My message of hope for Anorexics

At 19, Alex Corkran's eating disorder was so severe, she was on the verge of a cardiac arrest. Now 31, and in recovery, she's helping other sufferers battle the disease.

As I lay strapped to a cardiogram, my doctor told me that I was on the verge of having a heart attack; I was 19. You would think this would be my wake-up call to get help for the anorexia and bulimia I had battled with for the previous few years. Instead, I went home and weighed myself, disheartened that I had gained 1lb from being on a drip.

I was brought up in a very loving environment. I have one sister, Claire, now 34 and a primary-school teacher. Dad was an Army officer and Mum stayed home until my sister and I went to school. We lived in an old house in a small village in Berkshire. It was a cosy home.

My childhood was spent playing post offices, climbing trees, and building camps. But I was a worrier. I was self-conscious; I remember being teased and called names. When I was six, I went through a spell of not sleeping; I made it worse by worrying about it. I never told anyone how I felt because I didn?t know how to describe my feelings.

I followed Claire to boarding school when I was eight. My parents didn?t want us to have to change schools if my father was sent abroad on duty. I went home fortnightly, but struggled with homesickness. I made friends, but even though I was made head girl, I never fitted in. Other girls picked on me because they knew they?d get a reaction. I was incredibly miserable.

When I was 12, I moved to a new boarding school. I thought I would feel better with a change of environment, but the older girls were all cooler than me and I worried again about not fitting in.

That first term, lunchtimes became a source of worry. I was a slow eater and everyone else would have finished their lunch by the time I?d peeled my orange. So I stopped eating oranges. I started to push my food around my plate ? nothing to make a scene, but enough for Claire to notice. She told Mum, who confronted me, but I managed to convince her that there was nothing to worry about.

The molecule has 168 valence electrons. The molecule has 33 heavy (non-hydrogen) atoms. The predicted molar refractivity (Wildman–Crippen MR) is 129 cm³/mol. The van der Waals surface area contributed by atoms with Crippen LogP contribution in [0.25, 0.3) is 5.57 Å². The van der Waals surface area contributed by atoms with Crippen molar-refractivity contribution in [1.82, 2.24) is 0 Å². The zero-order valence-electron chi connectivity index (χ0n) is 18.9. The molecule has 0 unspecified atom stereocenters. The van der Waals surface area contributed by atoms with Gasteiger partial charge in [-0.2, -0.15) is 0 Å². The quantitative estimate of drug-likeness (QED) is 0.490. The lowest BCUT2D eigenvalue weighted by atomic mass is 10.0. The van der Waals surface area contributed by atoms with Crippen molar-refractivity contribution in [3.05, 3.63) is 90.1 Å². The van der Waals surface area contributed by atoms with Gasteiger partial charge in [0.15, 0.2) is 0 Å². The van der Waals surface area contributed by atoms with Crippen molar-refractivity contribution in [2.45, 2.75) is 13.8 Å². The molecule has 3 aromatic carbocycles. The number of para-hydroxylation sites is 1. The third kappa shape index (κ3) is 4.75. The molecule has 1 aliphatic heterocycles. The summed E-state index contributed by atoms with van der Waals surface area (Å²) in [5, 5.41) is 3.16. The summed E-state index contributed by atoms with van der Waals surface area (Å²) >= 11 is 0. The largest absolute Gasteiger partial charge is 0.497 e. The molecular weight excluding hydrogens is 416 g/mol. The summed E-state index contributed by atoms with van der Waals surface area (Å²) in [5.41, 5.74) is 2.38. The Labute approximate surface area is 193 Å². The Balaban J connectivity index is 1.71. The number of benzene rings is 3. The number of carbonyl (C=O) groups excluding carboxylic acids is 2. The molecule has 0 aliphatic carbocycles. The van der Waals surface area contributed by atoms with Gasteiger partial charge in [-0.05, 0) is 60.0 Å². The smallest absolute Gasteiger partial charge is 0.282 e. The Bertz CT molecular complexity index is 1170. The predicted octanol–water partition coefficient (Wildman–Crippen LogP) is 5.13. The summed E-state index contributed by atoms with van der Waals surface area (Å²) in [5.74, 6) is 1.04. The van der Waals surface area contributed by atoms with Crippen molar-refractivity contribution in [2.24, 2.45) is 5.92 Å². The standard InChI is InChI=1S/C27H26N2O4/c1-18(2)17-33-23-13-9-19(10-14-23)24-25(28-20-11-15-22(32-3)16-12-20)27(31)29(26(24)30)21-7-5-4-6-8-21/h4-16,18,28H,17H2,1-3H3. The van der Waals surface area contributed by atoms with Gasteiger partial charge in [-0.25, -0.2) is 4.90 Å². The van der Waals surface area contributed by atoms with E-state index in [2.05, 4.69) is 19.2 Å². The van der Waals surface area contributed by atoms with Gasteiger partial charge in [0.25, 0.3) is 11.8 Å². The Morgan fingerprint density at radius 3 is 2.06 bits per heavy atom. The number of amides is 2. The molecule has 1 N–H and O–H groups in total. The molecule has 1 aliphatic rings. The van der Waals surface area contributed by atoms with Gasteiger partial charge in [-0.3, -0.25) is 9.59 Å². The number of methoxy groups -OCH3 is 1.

My knowledge of eating disorders was restricted to a few girls in the sixth form. I always looked at them with a mixture of sadness and envy. I thought I lacked the self-discipline to ever have a problem and I weighed a healthy eight-and-a-half stone.
After that first term, I stabilised and ate well, even though I was developing an obsession with weight-loss. I longed for the will power to diet and lose weight.

I was bullied. There was one ringleader, and girls I got on with one-to-one were too scared to stand up to her. They would laugh along as she made cruel comments. I thought that if I could lose weight I would be more popular. There was a huge image culture at school.

When I was 16, I moved to a day school. My parents suggested I might be happier doing my A-levels there. I thought I would finally be happy away from the bullying and the pressurised environment. I loved it. There was no bitching and at the end of every day, I could go home.

Ironically, it was at this point that everything began to unravel. I was stressed about my exams and, even though I was happier in my surroundings, those feelings of worthlessness I?d had since I was a child remained.

My self-worth was on the floor. I stopped seeing friends and I started eating less. Chocolate bars gave way to oatcakes and then smaller and smaller pieces of oatcake. My appetite for food, life, everything, had gone and all of my anxieties were channelled into a fear of food. Then I discovered bulimia and that gave me permission to eat.

Shortly before my A-levels, a family friend, Jane, took me to the doctor. We were close; she was the first person I told about my eating disorder. The doctor diagnosed me with clinical depression and I dropped out of school. I took one A-level in June, but by this time I had zoned out. I was struggling with everything and had effectively put an end to my dream of medical school. But I didn?t care. I just wanted to be thin.

I existed on a handful of dry bran flakes and a cup of black coffee for breakfast, followed by half a sandwich for lunch. I had a car crash because I?d barely eaten and blacked out. Even then, I denied I had a problem. I was too deep into the condition to listen.

My illness was the cause of many family rows and it used to really upset Claire. Whenever she said anything to me, I twisted her words so brilliantly that it was like slamming her heart and head into a brick wall.

I bought food knowing that I would later make myself sick. I cooked for my mum and dad and I made myself separate food because I was a vegetarian.
A typical meal would be white cabbage and a hard-boiled egg, but between the kitchen and the living room, I would put the
egg yolk in a tissue up my sleeve. I was referred to a number of counsellors, but I would make my excuses and tell my parents that they weren?t helping.